This was my first day of travel, so I did not have any plan or system of what went where. It would take three weeks to work that out. For now, everything I touched had to be mentally noted, unpacked, repacked, memorized, and handled two and three times. I would still lose my pills, my toolbag, my spare keys, my liniment, my pen and paper; what a nightmare! And my train pulled out in 18 hours. I also wanted to pack a special carry on bag, so I could leave the rest of my stuff with the bike. Amtrak is very explicit that if you leave something in your car (or bike) you may NOT retrieve it during the trip.
Belinda and I laughed a lot during my two visits to her place, and shared moments of amazing poignancy. We have tremendously different backgrounds and I find her lifetime of experiences personally fascinating. She has lived many places and done many things. But mostly she looks at life very totally different than I, and I always got up from the table with my head swirling from new insights. So it was a short confusing evening, a night of repacking and brief restless sleep, then her smiling company for a morning coffee and out the door for my first ever auto-train trip, my brain still abuzz.
The Sanford station was a confusing swirl of motorcycles, with over 20 bikes heading north with me. A long line to load the packing dollies left us all loitering in the hot summer Florida sun in our motorcycle regelia. I fell in among a group of NYC Harley riders returning from a vacation to Miami. Their integrated group was three quarters young husky black guys (either cops or outlaws) that suggested to me the offensive line from a semi-pro football team. I tried to force myself to make small talk; as that lone nerdy grey beard with the red scooter, among those 20 plus big-ass Harleys. But I had not yet found my confidence so I mostly looked at my shoes, spoke only when spoken to, and gathered and organized my stuff. But I did carefully study their equipment, how they packed, what they carried, and I repeated my schooling when we departed the train in DC.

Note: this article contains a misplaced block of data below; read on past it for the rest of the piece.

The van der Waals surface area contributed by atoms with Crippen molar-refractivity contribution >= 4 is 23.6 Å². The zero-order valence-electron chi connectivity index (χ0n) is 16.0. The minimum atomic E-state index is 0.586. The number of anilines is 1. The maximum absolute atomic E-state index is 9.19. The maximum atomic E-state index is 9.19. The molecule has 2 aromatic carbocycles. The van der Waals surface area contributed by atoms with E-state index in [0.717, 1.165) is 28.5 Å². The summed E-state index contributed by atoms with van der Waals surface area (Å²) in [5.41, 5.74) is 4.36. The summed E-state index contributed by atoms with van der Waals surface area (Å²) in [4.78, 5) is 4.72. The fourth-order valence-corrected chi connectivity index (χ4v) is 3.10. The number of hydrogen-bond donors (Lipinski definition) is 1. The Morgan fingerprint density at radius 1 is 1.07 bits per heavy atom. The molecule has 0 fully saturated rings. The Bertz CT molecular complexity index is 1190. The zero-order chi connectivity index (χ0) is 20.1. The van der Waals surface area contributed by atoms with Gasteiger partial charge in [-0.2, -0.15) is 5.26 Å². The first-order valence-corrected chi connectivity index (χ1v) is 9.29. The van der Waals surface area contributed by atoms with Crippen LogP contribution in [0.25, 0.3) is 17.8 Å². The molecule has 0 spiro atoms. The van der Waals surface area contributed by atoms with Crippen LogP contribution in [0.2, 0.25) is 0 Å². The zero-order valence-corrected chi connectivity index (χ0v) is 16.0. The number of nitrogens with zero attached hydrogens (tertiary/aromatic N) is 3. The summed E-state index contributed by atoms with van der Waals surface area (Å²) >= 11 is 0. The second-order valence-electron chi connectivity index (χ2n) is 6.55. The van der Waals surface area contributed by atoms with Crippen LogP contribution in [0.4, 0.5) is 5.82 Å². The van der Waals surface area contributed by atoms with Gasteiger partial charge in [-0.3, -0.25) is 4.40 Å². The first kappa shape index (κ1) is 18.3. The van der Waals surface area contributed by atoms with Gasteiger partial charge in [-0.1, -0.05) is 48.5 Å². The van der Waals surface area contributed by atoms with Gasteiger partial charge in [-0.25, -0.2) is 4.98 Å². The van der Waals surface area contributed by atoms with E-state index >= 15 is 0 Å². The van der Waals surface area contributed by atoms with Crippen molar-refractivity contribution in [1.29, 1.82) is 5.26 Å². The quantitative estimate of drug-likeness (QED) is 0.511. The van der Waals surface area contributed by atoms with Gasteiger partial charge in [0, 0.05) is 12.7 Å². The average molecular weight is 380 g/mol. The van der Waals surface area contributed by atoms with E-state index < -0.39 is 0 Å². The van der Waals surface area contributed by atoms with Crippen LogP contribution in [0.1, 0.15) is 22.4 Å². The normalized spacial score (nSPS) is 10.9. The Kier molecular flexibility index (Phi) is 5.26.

With my gym bag, laptop, and phone in hand I found my seat. My seatmate was Frank, a guy my age that looked like Santa’s little brother. I have always been jealous of guys that can grow a full beard with a strong and curvy mustache. Frank wore a tattered ballcap and laughed easily. To my surprise he was also from St Pete, not Orlando and not a tourist. Unlike me, he drove over that morning. He had been commuting north so many summers that he didn’t need, or want, a day to “settle down” before hitting the train. He intended to sleep on the way.
I had several hours to ramble to him with my crazy story. It was still new to me. I talked about my 40 years of marriage, the separation and divorce, my scooter and planned summer trip. His is advice came down to “chill out” and “find yourself”. Frank had grown kids and a summer place in the countryside outside of Buffalo. He made me promise to come visit him during the summer, and stop in next fall when he and I returned to Florida. Like an idiot, I never took his information or gave him mine. Maybe he’ll read this and drop me a note. At the last-minute, before departing in Washington, I had the presence of mind to take my first “selfie”, a ritual repeated a hundred times across the summer. But my feelings of untethered confusion was why I wanted that extra day in Orlando to settle down and focus.